A grieving journalist arrives in a small mining town on the Canadian Shield to write a magazine article about a reputed healer, shattering a fragile state of tension between her and her parents.
My aim in The Healer was a realistic story about spiritual experience. The idea came from noticing in accounts of mystics and ecstatics a kind of tragicomic distance between their experience and the understanding of their disciples.
What particularly interests me is how spiritual experience can be realer than any other in the life of the individual — realer than real — and yet (or perhaps for this reason) fundamentally incommunicable. I am interested in what happens to spiritual experience in an empirical age, in which the assumption is that nothing undemonstrable exists. I am also interested in how the spiritual experience of one person will be used by others to achieve completely unrelated kinds of power: religious, financial, personal, professional, even literary. Since spiritual experience is private and ineffable, creating a dramatic story has involved looking at its social effects rather than at the experience itself. As I worked on the story, I was not concerned to assert anything in particular about psychological “causes” of spiritual experience, but The Healer does suggest that trauma is one way in which the self is broken down, “normal” expectations violated, and thereby the ground prepared for something alien to ordinary human experience.
praise for The Healer
“Hollingshead challenges literary conventions with confidence and dignity…. [He] has the capacity — and this is his art — to cause us to see ourselves, to recognize the ‘darkness’ that can exist not only in the world around us, but in our own lives. Hollingshead’s vision is stunning….”
—The Calgary Herald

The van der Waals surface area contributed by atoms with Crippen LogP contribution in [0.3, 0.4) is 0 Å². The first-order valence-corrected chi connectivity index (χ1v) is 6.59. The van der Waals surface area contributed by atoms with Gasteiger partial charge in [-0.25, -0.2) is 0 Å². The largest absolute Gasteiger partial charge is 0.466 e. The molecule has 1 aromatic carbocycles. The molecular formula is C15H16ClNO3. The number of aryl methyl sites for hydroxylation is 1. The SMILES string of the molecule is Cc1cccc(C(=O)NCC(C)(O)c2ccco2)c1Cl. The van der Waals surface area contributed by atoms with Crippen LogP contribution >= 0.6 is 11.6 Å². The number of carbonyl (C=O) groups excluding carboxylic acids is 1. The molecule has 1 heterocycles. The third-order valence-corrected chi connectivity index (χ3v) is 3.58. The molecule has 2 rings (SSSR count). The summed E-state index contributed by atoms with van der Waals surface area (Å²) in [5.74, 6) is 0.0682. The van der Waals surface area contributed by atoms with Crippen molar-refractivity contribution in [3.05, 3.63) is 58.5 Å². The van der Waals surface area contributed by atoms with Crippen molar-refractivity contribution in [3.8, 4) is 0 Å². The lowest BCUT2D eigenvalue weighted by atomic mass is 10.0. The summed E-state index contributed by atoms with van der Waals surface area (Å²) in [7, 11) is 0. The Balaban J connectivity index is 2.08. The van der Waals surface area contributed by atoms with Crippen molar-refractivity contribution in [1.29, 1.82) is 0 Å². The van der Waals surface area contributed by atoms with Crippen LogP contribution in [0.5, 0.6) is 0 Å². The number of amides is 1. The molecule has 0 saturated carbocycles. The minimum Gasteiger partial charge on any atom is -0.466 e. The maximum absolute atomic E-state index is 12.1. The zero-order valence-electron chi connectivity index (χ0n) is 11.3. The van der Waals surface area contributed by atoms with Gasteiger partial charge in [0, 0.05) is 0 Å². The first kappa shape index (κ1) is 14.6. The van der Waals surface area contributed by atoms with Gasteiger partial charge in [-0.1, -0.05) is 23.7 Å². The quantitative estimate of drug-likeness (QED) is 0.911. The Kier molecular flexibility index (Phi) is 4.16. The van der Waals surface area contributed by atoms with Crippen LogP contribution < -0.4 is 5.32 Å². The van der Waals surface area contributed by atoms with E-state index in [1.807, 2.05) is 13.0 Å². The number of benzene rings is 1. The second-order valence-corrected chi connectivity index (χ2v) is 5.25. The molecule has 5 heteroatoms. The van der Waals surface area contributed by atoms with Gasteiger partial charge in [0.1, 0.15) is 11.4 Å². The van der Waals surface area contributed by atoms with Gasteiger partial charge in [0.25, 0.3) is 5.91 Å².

“A powerful novel…. There’s an electricity in the writing that can seem to affect you muscularly. It’s about healing, but it also plumbs other depths — savagery, how children survive childhood, marriage, and the land. It powers along on good old-fashioned suspense — that’s the cause of the knotting you feel in your stomach.”
—Stephen Smith, Quill & Quire
“The Healer fascinatingly explores issues of identity, will and the human relationship to nature, in a style as complex and subtle as the movement of water over rough ground.”
—John Bemrose, Maclean’s
“The book combines an effectively suspenseful plot with a serious meditation on the dark side of love. The Healer is an accomplished novel which gives full reign to an imagination that moves freely in the realms of the bizarre and the everyday, asserting the covert connections between the two.”
—Julian Ferraro, TLS
“Hollingshead does not burden The Healer with solutions but allows the unfathomable impulses of love and hurt to enmesh these fractured and dislocated lives. He writes with a governing absence of philosophy that vividly recalls the nihilisms of Cormac McCarthy. There are resonances of E. Annie Proulx, too, in his poetically compressed prose that imagines stark landscapes as richly unyielding as their beleaguered inhabitants. This is a substantial book and a swift read despite the gravity of its tale.”
—James Urquhart, The Guardian
“There are some wonderfully poetic and resonant images in this novel; the descriptions of the Canadian landscape are incandescent and some of the set-pieces both hilarious and disturbing.”
—Francis Gilbert, The Times
“In [the] opening scene, Hollingshead’s prose is clipped and staccato, oddly detached. But this is only his way of teasing us before he does a quick change, ditching his wry reserve and his terse, literary demeanour for a wilder-eyed approach. And so The Healer is rapidly transformed into a mad-tongued Gothic tale, a blend of high drama and sly, dark marvels. It is a story heard through ‘a confusion of smoke and opinion’ in a place ‘cozy as heaven, old as hell,’ a landscape seething with violence under its torn, scarred surface. Even so, it takes Hollingshead’s readers a while to realize that an almost biblical rendering of accounts is in store. By then, we have come to trust ourselves to his imagination, and to its ultimate mercy.”
—Abby Frucht, The New York Times Book Review